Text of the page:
That last bit is important: We want the numbers of the do-nothing path but not necessarily the policies. The fiscal future written in current law is hardly the best of all fiscal futures. For one, health care spending would comprise an enormous portion of overall spending. Right now, the United States spends about $1 in every $6 on health care. In a decade or two, based on the do-nothing plan, it would spend $1 in every $5, then $1 in every $4, and not get better health outcomes, either. Those dollars would be better spent in other industries or on other priorities. Moreover, under the do-nothing plan, the government would tax a much bigger share of GDP than it currently does, and the tax burden on the middle-class would be uncomfortably high.

But the do-nothing plan proves the point that the budget revolution does not need to be particularly revolutionary. Yes, the dollar figures are enormous, so big that it would appear to require “bold” plans that include massive new taxes or cruel new cuts. But, in fact, we don’t really need to end Social Security, sell Alaska, or ship the poor to Canada to get back in the black. We just need to stick to current law—particularly the tax and health care provisions—and then we can tinker our way toward a better, healthier economy.

That is because, by and large, the hard work of fixing the fat part of the the budget has already happened—through health care reform. The Social Security crisis you sometimes hear about is essentially a myth. The trust fund will run out in 2037, “at which point tax income would be sufficient to pay about 75 percent of scheduled benefits through 2084.” Full Social Security solvency would require only about 0.7 percent of GDP, which you can get to by exposing income above $107,000 to the payroll tax. There is no debt crisis, either, as long as the U.S.’s lenders remain confident in the country. The crisis lies in spiraling health care costs. The Obama health care reform bill might not work, but it does contain programs that could turn the tide over time. The big wheels of deficit reduction are already turning—and it might be better for Congress to step back, stick to pay-as-you-go, and let them turn.

Yes. Annie is right. And Mother was right.  If we do nothing, then the deficit disappears because of laws already on the books and what Annie doesn’t mention: regaining full employment.  The sooner we regain full employment, the sooner the deficit disappears, assuming we leave the tax code and Medicare and healthcare and Social Security laws as they are right now.

So why is everyone in D.C. all agitated about the “budget crisis”? Two reasons. First, what they really want to do is to continue to lower tax rates for the very rich and the wealthy. The rich, after all, pay for lavish parties through lobbyists and pay for campaigns.  You and I don’t.  Lowering tax rates for the rich will create larger budget deficits. The Republican/Ryan plan to end Medicare is not a plan to “save” Medicare or to “fix the budget”.  It’s  a plan to cut medical care for seniors so that taxes can be cut on the highest income bracket payers, the rich.  Second, some people, particularly the Republican/Tea Party/Libertarian side of the aisle are actually trying to accomplish an ideological agenda.  They don’t like the welfare state. They are ideologically opposed to government services for anyone other than elites and wealthy. They have no chance of getting political support if they actually tell the truth about their agenda.  So, we have a fake crisis to solve.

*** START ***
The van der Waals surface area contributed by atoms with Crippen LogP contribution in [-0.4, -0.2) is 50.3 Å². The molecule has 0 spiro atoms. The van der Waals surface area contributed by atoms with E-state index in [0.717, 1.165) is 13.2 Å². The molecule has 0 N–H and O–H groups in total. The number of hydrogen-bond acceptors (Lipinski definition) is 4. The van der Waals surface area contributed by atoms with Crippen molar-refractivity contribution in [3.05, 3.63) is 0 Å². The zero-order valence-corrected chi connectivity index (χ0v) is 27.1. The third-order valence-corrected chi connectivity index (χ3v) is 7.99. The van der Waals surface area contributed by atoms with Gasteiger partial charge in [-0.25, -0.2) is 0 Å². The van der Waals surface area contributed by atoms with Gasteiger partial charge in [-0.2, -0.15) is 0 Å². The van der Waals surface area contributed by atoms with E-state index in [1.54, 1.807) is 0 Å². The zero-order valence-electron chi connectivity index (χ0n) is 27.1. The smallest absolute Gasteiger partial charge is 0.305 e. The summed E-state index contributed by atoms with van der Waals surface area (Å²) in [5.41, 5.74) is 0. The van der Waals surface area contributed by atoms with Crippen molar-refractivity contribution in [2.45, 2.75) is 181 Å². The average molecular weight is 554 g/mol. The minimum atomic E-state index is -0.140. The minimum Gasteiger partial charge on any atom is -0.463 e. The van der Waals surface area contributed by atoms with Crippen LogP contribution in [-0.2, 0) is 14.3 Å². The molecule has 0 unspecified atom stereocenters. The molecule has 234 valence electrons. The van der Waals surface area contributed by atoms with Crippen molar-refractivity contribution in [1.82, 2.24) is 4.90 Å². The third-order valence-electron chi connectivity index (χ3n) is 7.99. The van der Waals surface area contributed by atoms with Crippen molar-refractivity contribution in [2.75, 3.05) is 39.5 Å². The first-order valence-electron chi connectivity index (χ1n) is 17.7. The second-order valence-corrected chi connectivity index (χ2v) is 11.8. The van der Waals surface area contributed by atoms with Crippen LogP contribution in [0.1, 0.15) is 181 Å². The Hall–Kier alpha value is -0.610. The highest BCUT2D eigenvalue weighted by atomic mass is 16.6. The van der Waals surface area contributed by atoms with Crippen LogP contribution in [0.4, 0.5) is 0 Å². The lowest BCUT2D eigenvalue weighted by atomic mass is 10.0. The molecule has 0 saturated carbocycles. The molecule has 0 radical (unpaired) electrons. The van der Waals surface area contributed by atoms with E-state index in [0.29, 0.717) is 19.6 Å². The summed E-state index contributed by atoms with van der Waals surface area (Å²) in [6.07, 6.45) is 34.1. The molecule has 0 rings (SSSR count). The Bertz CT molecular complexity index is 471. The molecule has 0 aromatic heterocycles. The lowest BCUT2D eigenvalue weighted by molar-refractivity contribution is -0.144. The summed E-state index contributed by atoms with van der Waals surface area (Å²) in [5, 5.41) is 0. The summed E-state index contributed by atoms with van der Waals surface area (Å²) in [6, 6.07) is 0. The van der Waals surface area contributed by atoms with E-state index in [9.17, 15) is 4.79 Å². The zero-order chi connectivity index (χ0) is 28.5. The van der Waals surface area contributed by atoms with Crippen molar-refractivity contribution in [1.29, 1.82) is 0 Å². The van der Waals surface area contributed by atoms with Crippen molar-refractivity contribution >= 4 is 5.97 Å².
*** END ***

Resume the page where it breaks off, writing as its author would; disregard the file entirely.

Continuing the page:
Real Causes of Federal Spending Growth: Military and Healthcare

Kash at Streetlightblog and Angry Bear explains easily with one graph both how the federal budget got to be in such imbalance (deficit) relative to GDP and how insignificant the so-called “massive stimulus” was in 2009-10.

I think that when trying to understand the federal government’s fiscal situation, at least on the spending side, it is more informative to see how we got to where we are. We now have an on-budget (i.e. excluding the Social Security program, which continued to run a surplus in 2010) deficit of about 9% of GDP. In the early 2000s, the budget deficit was about 4-5% of GDP. That’s deterioration in the on-budget deficit of about 4-5% of GDP between 2003 and 2010.

Now take a look at the following chart, which shows federal spending on actual goods and services broken into two pieces: spending related to defense, and spending related to everything else. Then I’ve added federal spending on the two Meds: Medicare and Medicaid. (Note that this latter category is actually a transfer payment, not spending by the government on goods and services, since it takes the form of the government reimbursing individuals for medical spending that THEY have done.)

Defense spending has gone up about 2 percentage points since the early 2000s. Med+Med spending has gone up by about 2 percentage points since the early 2000s. All other federal spending has meandered feebly between 2% and 3% of GDP. That slight lift in the green line in the last two years is the “massive” stimulus, or put another way, what “out of control government spending” apparently looks like.

If it weren’t for increased defense spending and the Meds over the past several years, the federal government’s budget balance would have been pretty close to unchanged. Despite the most severe economic downturn in 70 years.

I say again: what stimulus?